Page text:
Composer Howard Shore's music in The Lord of the Rings film trilogy brought J.R.R. Tolkien’s Middle-earth to life, whether it was transporting audiences to the Shire or Lothlórien. Beyond the amazing score, though, and capping off each movie-going experience, was a credits song that sealed everything together. Out of the three credit songs in the trilogy, the one at the end of The Lord of the Rings: The Two Towers may stick with you most, though, because of its poignant look at the character Gollum.
The second film ends with “Gollum’s Song,” performed by Icelandic artist Emilíana Torrini with music by Shore and lyrics written by Fran Walsh. We’re treated to this after watching Gollum and Sméagol debate what to do with Frodo and Sam at the end of the film, ultimately deciding to take the ring from them. It’s here that the music turns ominous and the song starts and the credits roll. The scene is the perfect lead in to the song. Seeing the two sides of the character argue serves as a reminder of how corrupted Gollum is, and as much as Sméagol might try to be good, he can’t escape the other side.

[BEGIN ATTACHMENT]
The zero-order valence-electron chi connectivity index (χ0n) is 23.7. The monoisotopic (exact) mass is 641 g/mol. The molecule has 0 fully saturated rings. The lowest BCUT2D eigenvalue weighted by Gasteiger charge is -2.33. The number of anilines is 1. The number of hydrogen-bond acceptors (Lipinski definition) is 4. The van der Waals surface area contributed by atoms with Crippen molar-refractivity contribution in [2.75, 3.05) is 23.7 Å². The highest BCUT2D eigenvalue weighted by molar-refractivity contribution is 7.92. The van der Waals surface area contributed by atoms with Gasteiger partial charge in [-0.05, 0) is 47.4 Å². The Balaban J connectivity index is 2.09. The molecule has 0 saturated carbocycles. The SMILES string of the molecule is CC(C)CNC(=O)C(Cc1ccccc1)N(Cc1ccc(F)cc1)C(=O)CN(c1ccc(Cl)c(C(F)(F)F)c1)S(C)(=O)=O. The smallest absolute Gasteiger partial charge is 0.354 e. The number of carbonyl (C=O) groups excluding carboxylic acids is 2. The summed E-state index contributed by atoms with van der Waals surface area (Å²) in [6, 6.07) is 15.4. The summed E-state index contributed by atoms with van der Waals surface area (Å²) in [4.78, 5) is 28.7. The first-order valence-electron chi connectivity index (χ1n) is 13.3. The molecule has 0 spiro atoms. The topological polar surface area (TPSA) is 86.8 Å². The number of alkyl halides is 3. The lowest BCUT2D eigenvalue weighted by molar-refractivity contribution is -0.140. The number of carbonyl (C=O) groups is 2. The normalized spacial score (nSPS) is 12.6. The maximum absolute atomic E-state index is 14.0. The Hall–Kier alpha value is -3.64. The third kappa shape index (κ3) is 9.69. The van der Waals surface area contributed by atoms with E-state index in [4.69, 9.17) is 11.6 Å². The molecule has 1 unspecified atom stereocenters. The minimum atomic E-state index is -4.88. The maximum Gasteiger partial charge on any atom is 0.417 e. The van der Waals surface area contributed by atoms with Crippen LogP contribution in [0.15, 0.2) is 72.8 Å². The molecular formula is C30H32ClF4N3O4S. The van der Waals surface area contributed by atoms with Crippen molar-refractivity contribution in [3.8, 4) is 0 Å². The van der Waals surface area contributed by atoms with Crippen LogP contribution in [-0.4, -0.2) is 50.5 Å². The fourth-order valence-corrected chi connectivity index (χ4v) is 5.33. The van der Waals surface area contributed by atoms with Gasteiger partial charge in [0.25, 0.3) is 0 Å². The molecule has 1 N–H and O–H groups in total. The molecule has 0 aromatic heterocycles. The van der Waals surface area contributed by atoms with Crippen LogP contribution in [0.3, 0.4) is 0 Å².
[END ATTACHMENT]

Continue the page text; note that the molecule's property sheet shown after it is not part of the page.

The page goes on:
Over the course of The Two Towers, it’s hard not to grow at least somewhat sympathetic towards Gollum and what happened to him, as Frodo realizes what the ring might do to him despite how hard he fights it. It all makes “Gollum’s Song” that much more moving.
The lyrics of the song offer us a look at Gollum’s struggle as well as what he’s been through in his overly long life, thanks to the ring. He feels hurt and betrayed at the end of the movie, as shown in the beginning with lyrics like “don’t say I didn’t try” and “for all the lies you told us, the hurt, the blame.” You can feel his loneliness in lyrics like “we are lost, we can never go home,” and “no loyal friend was ever there for me."
"Gollum's Song" mixes uses of “I” and “we” to acknowledge the different parts of the character, and then becomes creepier as it turns to accusations. It states that “you didn’t try” and it becomes about how the other person will “face the end alone” and “never go home.” It’s not hard to imagine Gollum thinking this about Frodo and Sam after that last scene — as well as, perhaps, talking this way about himself.
“Gollum’s Song” encapsulates the character’s inner pain while still acknowledging his corruption, the way he hurts others, and how he continues to hurt himself. It’s a short song that manages to perfectly capture what’s going on with Gollum.